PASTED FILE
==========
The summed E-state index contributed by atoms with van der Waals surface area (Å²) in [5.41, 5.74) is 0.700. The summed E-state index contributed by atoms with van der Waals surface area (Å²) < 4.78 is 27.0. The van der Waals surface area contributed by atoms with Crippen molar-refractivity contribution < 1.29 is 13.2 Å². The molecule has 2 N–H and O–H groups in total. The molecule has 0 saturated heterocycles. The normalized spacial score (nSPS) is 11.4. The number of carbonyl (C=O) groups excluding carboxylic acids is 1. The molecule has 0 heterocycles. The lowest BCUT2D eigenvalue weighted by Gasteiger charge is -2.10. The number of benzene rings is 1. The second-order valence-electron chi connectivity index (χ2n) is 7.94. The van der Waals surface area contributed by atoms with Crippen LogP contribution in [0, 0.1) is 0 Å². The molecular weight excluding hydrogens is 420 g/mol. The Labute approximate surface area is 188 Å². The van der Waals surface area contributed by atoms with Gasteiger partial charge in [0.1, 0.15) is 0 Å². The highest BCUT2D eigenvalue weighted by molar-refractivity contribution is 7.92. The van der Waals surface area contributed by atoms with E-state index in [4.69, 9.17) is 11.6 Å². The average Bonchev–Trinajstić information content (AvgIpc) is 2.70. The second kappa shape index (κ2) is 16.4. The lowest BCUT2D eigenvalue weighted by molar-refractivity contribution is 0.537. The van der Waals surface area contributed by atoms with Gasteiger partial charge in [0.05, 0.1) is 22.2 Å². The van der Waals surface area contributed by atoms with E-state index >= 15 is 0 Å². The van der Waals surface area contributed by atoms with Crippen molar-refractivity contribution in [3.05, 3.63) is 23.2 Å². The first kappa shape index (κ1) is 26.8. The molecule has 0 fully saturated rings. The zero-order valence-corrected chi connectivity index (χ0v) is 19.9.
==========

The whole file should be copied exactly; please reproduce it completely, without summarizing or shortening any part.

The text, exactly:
The summed E-state index contributed by atoms with van der Waals surface area (Å²) in [5.41, 5.74) is 0.700. The summed E-state index contributed by atoms with van der Waals surface area (Å²) < 4.78 is 27.0. The van der Waals surface area contributed by atoms with Crippen molar-refractivity contribution < 1.29 is 13.2 Å². The molecule has 2 N–H and O–H groups in total. The molecule has 0 saturated heterocycles. The normalized spacial score (nSPS) is 11.4. The number of carbonyl (C=O) groups excluding carboxylic acids is 1. The molecule has 0 heterocycles. The lowest BCUT2D eigenvalue weighted by Gasteiger charge is -2.10. The number of benzene rings is 1. The second-order valence-electron chi connectivity index (χ2n) is 7.94. The van der Waals surface area contributed by atoms with Crippen LogP contribution in [0, 0.1) is 0 Å². The molecular weight excluding hydrogens is 420 g/mol. The Labute approximate surface area is 188 Å². The van der Waals surface area contributed by atoms with Gasteiger partial charge in [0.1, 0.15) is 0 Å². The highest BCUT2D eigenvalue weighted by molar-refractivity contribution is 7.92. The van der Waals surface area contributed by atoms with E-state index in [4.69, 9.17) is 11.6 Å². The average Bonchev–Trinajstić information content (AvgIpc) is 2.70. The second kappa shape index (κ2) is 16.4. The lowest BCUT2D eigenvalue weighted by molar-refractivity contribution is 0.537. The van der Waals surface area contributed by atoms with Gasteiger partial charge in [0.05, 0.1) is 22.2 Å². The van der Waals surface area contributed by atoms with E-state index >= 15 is 0 Å². The van der Waals surface area contributed by atoms with Crippen molar-refractivity contribution in [3.05, 3.63) is 23.2 Å². The first kappa shape index (κ1) is 26.8. The molecule has 0 fully saturated rings. The zero-order valence-corrected chi connectivity index (χ0v) is 19.9.